Gilda (1946) – A Review
I always thought if they use a characters name for the title of their story, then that character better be damn good. There better be something about that character that makes them compelling and awfully interesting if they think they’re deserving of their name in the title. They better be intriguing enough to want to learn more about them and want to see how their story unfolds.
And so we have Gilda, a film-noir drama that launched Rita Hayworth to superstardom playing a character that would become her most identifiable role. Her performance would leave male audiences breathless and would cement her status as one of the sexiest actresses during the golden age of cinema.
Although it’s never been one of my favorites, Gilda is half of a really good movie.
Gambling cheat Johnny Farrell (Glenn Ford) meets crime boss and casino owner Balin Mundson (George Macready). Farrell becomes his righthand man and there’s a mutual crooked respect that grows between them. Their partnership is disrupted by Mundson’s sudden marriage to mystery woman Gilda (Hayworth of course). Apparently Johnny knows her all too well and how her presence can become a dangerous disruption to Mundson’s business and focus.
It turns out Johnny and Gilda have a heated past, which begins to bubble through with each being unable to hide it and releasing vicious vindictiveness towards one another.
It’s a great setup with Ford and Hayworth bouncing double-entendre dialogue back and forth at one another. It’s a strong love/hate relationship that trickles out with sarcastic, smoldering dialogue. At times you don’t know if they want to hurt each other or fall into each others arms.
My sympathies always shift from Gilda to Johnny throughout the film depending on who’s the target of the mental abuse in any given scene. It’s their interactions and scenes that make the film so memorable and worth watching.
And there’s some terrific dialogue to go along with it and the actors excel at delivering it.
“Hate is an exciting emotion….haven’t you noticed?”
“Pardon me, your husband is showing.”
“There are more women in the world than anything else. Except insects.”
“If I’d been a ranch they would’ve named me the Bar Nothing.”
Johnny asking Gilda, “Doesn’t it bother you at all that you’re married?”
To which Gilda replies, “What I want to know is, does it bother you?”
Great stuff! Ford, and not surprisingly Hayworth are the reasons to watch this movie and why I think it’s considered a classic today. Hayworth has an almost unreal presence when she’s onscreen. She’s completely captivating. Whether she’s lighting her cigarette, subtly insulting Johnny, flipping her hair, slinkily dancing in her fetching wardrobe or belting out a song, there’s no surprise at why she became a star and why audiences went wild seeing her in this.
I never thought Gilda was a great movie though. There’s a bit of suspension of disbelief to go along with the plot, which I’m fine with, but in the end it doesn’t quite fully deliver on it.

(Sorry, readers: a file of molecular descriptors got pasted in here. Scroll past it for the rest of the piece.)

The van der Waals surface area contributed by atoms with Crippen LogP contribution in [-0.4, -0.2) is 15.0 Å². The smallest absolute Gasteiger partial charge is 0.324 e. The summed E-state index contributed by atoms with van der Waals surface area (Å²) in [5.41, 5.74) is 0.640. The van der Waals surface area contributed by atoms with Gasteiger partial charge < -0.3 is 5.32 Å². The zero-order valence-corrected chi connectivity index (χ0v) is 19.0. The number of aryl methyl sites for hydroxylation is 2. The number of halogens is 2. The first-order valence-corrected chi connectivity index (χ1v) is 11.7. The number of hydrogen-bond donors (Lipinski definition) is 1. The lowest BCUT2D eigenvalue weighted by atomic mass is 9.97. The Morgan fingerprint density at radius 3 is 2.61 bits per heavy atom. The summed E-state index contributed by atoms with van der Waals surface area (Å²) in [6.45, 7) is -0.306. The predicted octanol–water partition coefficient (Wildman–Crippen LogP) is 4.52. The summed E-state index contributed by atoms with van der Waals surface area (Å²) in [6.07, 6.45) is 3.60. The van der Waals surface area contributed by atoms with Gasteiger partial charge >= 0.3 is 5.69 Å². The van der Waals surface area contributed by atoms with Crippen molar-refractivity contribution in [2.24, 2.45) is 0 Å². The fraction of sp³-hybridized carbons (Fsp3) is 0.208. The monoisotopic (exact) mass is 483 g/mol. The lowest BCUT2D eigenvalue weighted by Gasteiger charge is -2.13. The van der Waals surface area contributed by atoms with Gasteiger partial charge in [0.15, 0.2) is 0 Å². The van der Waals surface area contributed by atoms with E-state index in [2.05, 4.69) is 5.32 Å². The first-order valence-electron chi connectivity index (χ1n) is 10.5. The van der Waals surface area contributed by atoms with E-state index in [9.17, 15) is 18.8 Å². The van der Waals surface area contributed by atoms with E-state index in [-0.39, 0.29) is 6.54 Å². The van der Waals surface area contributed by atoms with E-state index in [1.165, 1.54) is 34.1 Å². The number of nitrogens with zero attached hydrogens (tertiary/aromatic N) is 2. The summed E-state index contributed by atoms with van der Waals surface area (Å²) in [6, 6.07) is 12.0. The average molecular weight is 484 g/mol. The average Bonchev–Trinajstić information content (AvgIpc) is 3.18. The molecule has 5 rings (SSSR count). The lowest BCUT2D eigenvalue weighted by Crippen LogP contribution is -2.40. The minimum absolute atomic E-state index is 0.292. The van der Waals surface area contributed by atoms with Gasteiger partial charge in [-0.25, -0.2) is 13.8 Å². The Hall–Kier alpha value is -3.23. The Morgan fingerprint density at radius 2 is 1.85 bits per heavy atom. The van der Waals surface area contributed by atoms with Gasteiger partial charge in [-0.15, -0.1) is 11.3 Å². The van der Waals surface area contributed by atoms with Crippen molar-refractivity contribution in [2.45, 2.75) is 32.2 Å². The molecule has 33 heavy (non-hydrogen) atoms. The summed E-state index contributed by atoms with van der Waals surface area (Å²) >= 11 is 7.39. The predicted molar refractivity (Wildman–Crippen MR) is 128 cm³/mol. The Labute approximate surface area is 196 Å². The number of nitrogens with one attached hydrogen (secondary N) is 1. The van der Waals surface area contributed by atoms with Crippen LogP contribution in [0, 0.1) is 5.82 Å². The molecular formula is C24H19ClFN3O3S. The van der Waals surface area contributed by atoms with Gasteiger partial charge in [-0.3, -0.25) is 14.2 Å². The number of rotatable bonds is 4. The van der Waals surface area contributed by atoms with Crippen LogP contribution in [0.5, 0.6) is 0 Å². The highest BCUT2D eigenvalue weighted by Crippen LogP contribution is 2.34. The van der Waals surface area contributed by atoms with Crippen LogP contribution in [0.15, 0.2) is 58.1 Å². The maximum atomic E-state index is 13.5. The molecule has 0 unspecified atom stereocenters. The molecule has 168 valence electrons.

One of the things that always bothered me was the second half of the movie starts to limp. The ending is one that I never felt was a satisfactory conclusion. It plays as more a rushed B-movie contrived-type of ending that doesn’t do justice to the terrific first half. I’m always left disappointed by it.
One minor observation, I always felt Gilda was more removed from being a true ‘film noir’ than how it’s usually categorized. I would describe it more as a ‘drama noir’.
There’s some beautiful cinematography and director Charles Vidor frames shots using gorgeous shadows and silhouettes that give an air of cinematic mystery to the story and leaves a real impact. You also gets the famous shot of Hayworth’s stunning hair flip entrance into the movie. It’s become one of the most indelible shots in film.
However, Hayworth isn’t as much a femme fatale as you might be led to believe. There’s also a lack of criminal activities, deception and double-crossing at its core. They are there, but it’s not in the way you would find in a crime noir. In fact, at points they feel unnecessary and don’t amount to very much.
This is more a story about these three characters and their own personal motivations and interactions. That’s the meat of it and when the most interesting things take place. They could have dropped the criminal element from the movie and had just followed these three characters around the casino allowing us to watch as jealousy and passions erupt and I would have been happier.
Aside from that I still think the film is worth seeing for Hayworth and Ford. Macready is also very good. I just love listening to his voice. He’s got such a smooth, unflappable, articulate voice it somehow oozes danger no matter what he says. I think if he were ever to try telling me a party joke I would just be unsettled by it and maybe laugh out of fear he’d kill me.
Plus, that hair flip entrance is still an applause-worthy moment.
Gilda’s entrance and Hayworth’s famous hair flip moment
Hayworth performing Put The Blame On Mame